I felt so important. At 25, I could go to any restaurant in Manhattan ā Per Se, Le Bernardin ā just by picking up the phone and calling one of my brokers, who ingratiate themselves to traders by entertaining with unlimited expense accounts. I could be second row at the Knicks-Lakers game just by hinting to a broker I might be interested in going. The satisfaction wasnāt just about the money. It was about the power. Because of how smart and successful I was, it was someone elseās job to make me happy.
Still, I was nagged by envy. On a trading desk everyone sits together, from interns to managing directors. When the guy next to you makes $10 million, $1 million or $2 million doesnāt look so sweet. Nonetheless, I was thrilled with my progress.
My counselor didnāt share my elation. She said I might be using money the same way Iād used drugs and alcohol ā to make myself feel powerful ā and that maybe it would benefit me to stop focusing on accumulating more and instead focus on healing my inner wound. āInner woundā? I thought that was going a little far and went to work for a hedge fund.
Now, working elbow to elbow with billionaires, I was a giant fireball of greed. Iād think about how my colleagues could buy Micronesia if they wanted to, or become mayor of New York City. They didnāt just have money; they had power ā power beyond getting a table at Le Bernardin. Senators came to their offices. They were royalty.
I wanted a billion dollars. Itās staggering to think that in the course of five years, Iād gone from being thrilled at my first bonus ā $40,000 ā to being disappointed when, my second year at the hedge fund, I was paid āonlyā $1.5 million.
Credit Owen Freeman
But in the end, it was actually my absurdly wealthy bosses who helped me see the limitations of unlimited wealth. I was in a meeting with one of them, and a few other traders, and they were talking about the new hedge-fund regulations. Most everyone on Wall Street thought they were a bad idea. āBut isnāt it better for the system as a whole?ā I asked. The room went quiet, and my boss shot me a withering look. I remember his saying, āI donāt have the brain capacity to think about the system as a whole. All Iām concerned with is how this affects our company.ā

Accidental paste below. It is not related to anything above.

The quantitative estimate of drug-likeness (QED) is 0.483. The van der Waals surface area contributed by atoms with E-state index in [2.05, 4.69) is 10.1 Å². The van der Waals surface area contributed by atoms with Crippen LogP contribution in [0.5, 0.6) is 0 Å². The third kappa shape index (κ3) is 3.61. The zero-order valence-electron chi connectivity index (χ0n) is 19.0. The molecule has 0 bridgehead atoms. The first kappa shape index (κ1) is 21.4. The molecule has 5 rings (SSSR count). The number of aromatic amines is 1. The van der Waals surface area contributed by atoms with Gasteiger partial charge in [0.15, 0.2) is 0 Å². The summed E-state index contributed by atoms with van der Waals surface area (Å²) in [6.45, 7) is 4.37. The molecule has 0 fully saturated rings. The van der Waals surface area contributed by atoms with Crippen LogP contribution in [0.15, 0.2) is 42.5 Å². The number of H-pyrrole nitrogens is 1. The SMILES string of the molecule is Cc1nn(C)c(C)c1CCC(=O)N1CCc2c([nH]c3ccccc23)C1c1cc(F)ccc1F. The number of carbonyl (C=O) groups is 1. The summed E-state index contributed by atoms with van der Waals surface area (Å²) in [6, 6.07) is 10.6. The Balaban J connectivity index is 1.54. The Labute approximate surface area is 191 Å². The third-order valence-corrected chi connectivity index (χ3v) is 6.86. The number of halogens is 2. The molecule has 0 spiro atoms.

I felt as if Iād been punched in the gut. He was afraid of losing money, despite all that he had.
From that moment on, I started to see Wall Street with new eyes. I noticed the vitriol that traders directed at the government for limiting bonuses after the crash. I heard the fury in their voices at the mention of higher taxes. These traders despised anything or anyone that threatened their bonuses. Ever see what a drug addict is like when heās used up his junk? Heāll do anything ā walk 20 miles in the snow, rob a grandma ā to get a fix. Wall Street was like that. In the months before bonuses were handed out, the trading floor started to feel like a neighborhood in āThe Wireā when the heroin runs out.
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Iād always looked enviously at the people who earned more than I did; now, for the first time, I was embarrassed for them, and for me. I made in a single year more than my mom made her whole life. I knew that wasnāt fair; that wasnāt right. Yes, I was sharp, good with numbers. I had marketable talents. But in the end I didnāt really do anything. I was a derivatives trader, and it occurred to me the world would hardly change at all if credit derivatives ceased to exist. Not so nurse practitioners. What had seemed normal now seemed deeply distorted.
I had recently finished Taylor Branchās three-volume series on the Rev. Dr. Martin Luther King Jr. and the civil rights movement, and the image of the Freedom Riders stepping out of their bus into an infuriated mob had seared itself into my mind. Iād told myself that if Iād been alive in the ā60s, I would have been on that bus.
But I was lying to myself. There were plenty of injustices out there ā rampant poverty, swelling prison populations, a sexual-assault epidemic, an obesity crisis. Not only was I not helping to fix any problems in the world, but I was profiting from them. During the market crash in 2008, Iād made a ton of money by shorting the derivatives of risky companies. As the world crumbled, I profited. Iād seen the crash coming, but instead of trying to help the people it would hurt the most ā people who didnāt have a million dollars in the bank ā Iād made money off it. I donāt like who youāve become, my girlfriend had said years earlier. She was right then, and she was still right. Only now, I didnāt like who Iād become either.